27 Jul 2017 AUGUSTA RIVERFRONT CENTER GROUNDBREAKING
5/24/1990: The City of Augusta and Augusta Tomorrow, Inc. held a groundbreaking ceremony for the Augusta Riverfront Center.
Augusta Riverfront Center Financing: The UDAG grant approval (11/3/1987) was only the first step in securing funding for the project. It took until 1990 for the financing to all come together. The country was going through one of its worst financial crises in the post war period and banks did not want to engage in commercial real estate loans.Bankers First was the largest equity investor with $5 million in the proposed $48 million Riverfront Center. Azalea Development Company (a firm affiliated with Morris Communications) invested the next largest amount of $4 million. The remaining $1 million of the funding was provided by Augusta Limited Partnership, a subsidiary of Bailey &amp;amp;amp;amp;amp;amp;amp;Associates; Kuhlke Properties; Hull, Towill, Norman Barrett, an Augusta law firm; and Dr. Louis Battey, an Augusta physician.
The $10 million in private equity was all contributed by members of Augusta Tomorrow, Inc. with the primary equity investors being Bankers First and Azalea Development Company. The City of Augusta and members of Augusta Tomorrow also signed long-term leases for over 100,000 sq. ft. of space in the proposed office building. The first long-term lessees were all members of Augusta Tomorrow, Inc.: Bankers First, Dr. Louis Battey, City of Augusta, Georgia Power, Kuhlke Properties and Morris Communications.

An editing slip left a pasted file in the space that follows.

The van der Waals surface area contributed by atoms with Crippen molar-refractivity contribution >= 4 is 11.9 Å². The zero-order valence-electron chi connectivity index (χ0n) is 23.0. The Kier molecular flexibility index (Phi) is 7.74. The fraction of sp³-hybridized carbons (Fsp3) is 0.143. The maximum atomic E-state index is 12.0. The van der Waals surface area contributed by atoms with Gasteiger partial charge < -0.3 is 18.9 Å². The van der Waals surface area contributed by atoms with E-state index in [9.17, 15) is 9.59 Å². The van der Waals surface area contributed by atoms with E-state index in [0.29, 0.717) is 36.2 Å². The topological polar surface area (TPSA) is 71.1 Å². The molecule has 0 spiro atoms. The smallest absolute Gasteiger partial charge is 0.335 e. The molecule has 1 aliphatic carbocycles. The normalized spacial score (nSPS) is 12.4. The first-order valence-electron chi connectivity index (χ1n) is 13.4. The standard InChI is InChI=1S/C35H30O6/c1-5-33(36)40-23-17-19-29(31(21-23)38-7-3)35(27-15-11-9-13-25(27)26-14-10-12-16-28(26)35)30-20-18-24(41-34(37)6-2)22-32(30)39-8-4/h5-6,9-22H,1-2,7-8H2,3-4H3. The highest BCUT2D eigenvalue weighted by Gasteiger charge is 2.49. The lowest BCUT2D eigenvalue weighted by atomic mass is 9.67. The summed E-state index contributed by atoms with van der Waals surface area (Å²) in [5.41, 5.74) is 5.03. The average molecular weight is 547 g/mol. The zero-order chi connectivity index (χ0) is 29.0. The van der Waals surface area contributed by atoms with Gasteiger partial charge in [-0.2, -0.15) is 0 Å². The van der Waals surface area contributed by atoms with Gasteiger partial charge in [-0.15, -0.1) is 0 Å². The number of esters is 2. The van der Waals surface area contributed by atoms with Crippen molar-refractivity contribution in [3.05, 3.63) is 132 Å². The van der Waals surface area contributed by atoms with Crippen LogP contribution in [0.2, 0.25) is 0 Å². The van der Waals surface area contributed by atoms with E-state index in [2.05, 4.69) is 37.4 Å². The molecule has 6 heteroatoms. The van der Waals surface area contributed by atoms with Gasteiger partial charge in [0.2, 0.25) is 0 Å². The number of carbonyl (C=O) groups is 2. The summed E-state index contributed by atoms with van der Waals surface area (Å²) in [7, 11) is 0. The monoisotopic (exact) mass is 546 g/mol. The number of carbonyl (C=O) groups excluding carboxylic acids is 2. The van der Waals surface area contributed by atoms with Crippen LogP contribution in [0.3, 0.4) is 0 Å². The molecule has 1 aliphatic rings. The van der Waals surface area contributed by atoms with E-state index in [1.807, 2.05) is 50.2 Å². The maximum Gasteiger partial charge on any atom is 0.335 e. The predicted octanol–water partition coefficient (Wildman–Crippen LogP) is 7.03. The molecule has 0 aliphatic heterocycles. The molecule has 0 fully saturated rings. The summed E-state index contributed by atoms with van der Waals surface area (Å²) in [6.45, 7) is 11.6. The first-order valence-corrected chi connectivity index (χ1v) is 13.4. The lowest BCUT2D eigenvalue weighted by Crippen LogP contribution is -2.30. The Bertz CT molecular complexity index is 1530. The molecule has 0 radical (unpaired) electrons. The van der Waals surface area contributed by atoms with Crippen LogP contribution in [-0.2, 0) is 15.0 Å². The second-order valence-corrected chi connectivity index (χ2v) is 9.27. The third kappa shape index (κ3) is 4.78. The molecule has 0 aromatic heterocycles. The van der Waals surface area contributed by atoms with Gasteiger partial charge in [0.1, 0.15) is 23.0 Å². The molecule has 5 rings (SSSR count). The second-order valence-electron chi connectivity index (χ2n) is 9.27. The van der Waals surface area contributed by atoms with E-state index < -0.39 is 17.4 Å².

Even with the $10 million in equity, the UDAG Grant and the long-term leases, the bank would not finance the project. At the time, the environment was very hostile for this type of project. At this point, William S. Morris III agreed to add financial strength to the project by personally guaranteeing the $17 million loan. This guarantee, along with the $10 million equity funding, the $7 million UDAG funding, and long-term lease signers ultimately satisfied the bank, and a $17.0 million loan was secured. Without the commitment from Morris, the project would not have become a reality.
As discussed previously, other major hurdles had to be eliminated by Augusta Tomorrow, Inc. before the project could become a reality. These included congressional legislation and intervention before the Corps of Engineers could approve the breach in the levee. Additionally, an agreement resulting from negotiations over a two-year period was reached with the Seaboard System Railroad to abandon and remove the railroad tracks adjacent to the levee going west from 6th to 15th Streets.